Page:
Come back home to Caddo Cove, a small Texas town where love and life are given a second chance.
On her way to work one morning, Carrie Trapp is forced to slam on her brakes when a stray dog darts across the street in front of her car. In this single moment, her well-orchestrated, pet and boyfriend free life, takes an unexpected turn. Already late for work, Carrie hopes to turn to her trusted vet for help with the scrawny, but sweet, golden retriever. But to her surprise, she discovers that there’s a new vet in town.
It’s almost Christmas, and Jake Adams has just taken over the only veterinary practice in the small town of Caddo Cove, Texas, where he doesn't know a single soul. He’s hoping for a fresh start and a quiet life after some disappointments in the city. When fate brings the lovely and lively Carrie into his life, small town living becomes much more exciting than he ever imagined.
Someone for Christmas is a short but sweet, contemporary romance story with a Happy Ever After ending.
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Carrie was already late for work when a dog ran in front of her car.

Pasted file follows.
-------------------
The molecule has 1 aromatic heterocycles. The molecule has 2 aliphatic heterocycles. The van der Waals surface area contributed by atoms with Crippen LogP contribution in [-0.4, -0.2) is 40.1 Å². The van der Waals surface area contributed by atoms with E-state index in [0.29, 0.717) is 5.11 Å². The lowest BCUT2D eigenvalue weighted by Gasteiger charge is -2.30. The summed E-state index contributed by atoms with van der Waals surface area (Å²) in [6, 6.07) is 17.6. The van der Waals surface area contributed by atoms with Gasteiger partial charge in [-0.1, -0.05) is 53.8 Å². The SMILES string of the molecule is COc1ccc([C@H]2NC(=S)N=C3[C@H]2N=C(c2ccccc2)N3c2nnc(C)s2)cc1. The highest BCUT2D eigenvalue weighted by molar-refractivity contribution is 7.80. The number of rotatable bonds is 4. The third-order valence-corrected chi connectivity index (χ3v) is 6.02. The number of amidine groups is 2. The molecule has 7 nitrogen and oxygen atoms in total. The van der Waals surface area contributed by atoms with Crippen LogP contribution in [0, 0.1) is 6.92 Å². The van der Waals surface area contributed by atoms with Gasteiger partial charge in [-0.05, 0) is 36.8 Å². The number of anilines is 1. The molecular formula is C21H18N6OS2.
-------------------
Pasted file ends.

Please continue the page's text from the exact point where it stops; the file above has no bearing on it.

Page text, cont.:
She was singing “Jingle Bells” at the top of her lungs when she glimpsed a yellow blur running across the road. She instantly slammed on the brakes and put her car in park. She had gone from relaxed to “red alert” in a matter of seconds, and she could feel the adrenaline coursing through her body.
Shakily, she got out of her car, afraid of what she would discover. To her great relief, she saw the medium sized dog, a golden lab mix, sitting on the curb seemingly without a care in the world.
Carrie kneeled beside the panting dog and ruffled his fur.
“Where were you going in such a hurry?” she asked as she searched through his matted fur for a collar. When she did find the collar, she was disappointed to see that it lacked a tag. Carrie looked at her watch with a sigh. She should’ve been at work five minutes ago.
It looked like she was going to be late.
“Let’s get you somewhere safe.”
When she opened the back door of her car, the dog eagerly jumped in. Instead of staying where she intended, however, he climbed the center console and happily settled down in the passenger seat, looking perfectly at home. His tongue was hanging out of his mouth, and she swore he looked like he was smiling.
“Don’t look so pleased with yourself,” she said grumpily. She had just vacuumed her car, and she could already see that the blue cloth seats were covered with a coating of yellow dog fur.
Caddo Cove was too small for an animal shelter, but luckily, this small East Texas town only a few miles from the Louisiana border, did have its own veterinarian, Dr. Brown. He had cared for every single creature, from squirrels to dogs, which Carrie had brought to him during her childhood. He always said she must be a living homing device for every critter in East Texas. While Carrie didn’t have any pets now, she still had a soft spot for them in her heart. Even when they shed all over her car seats.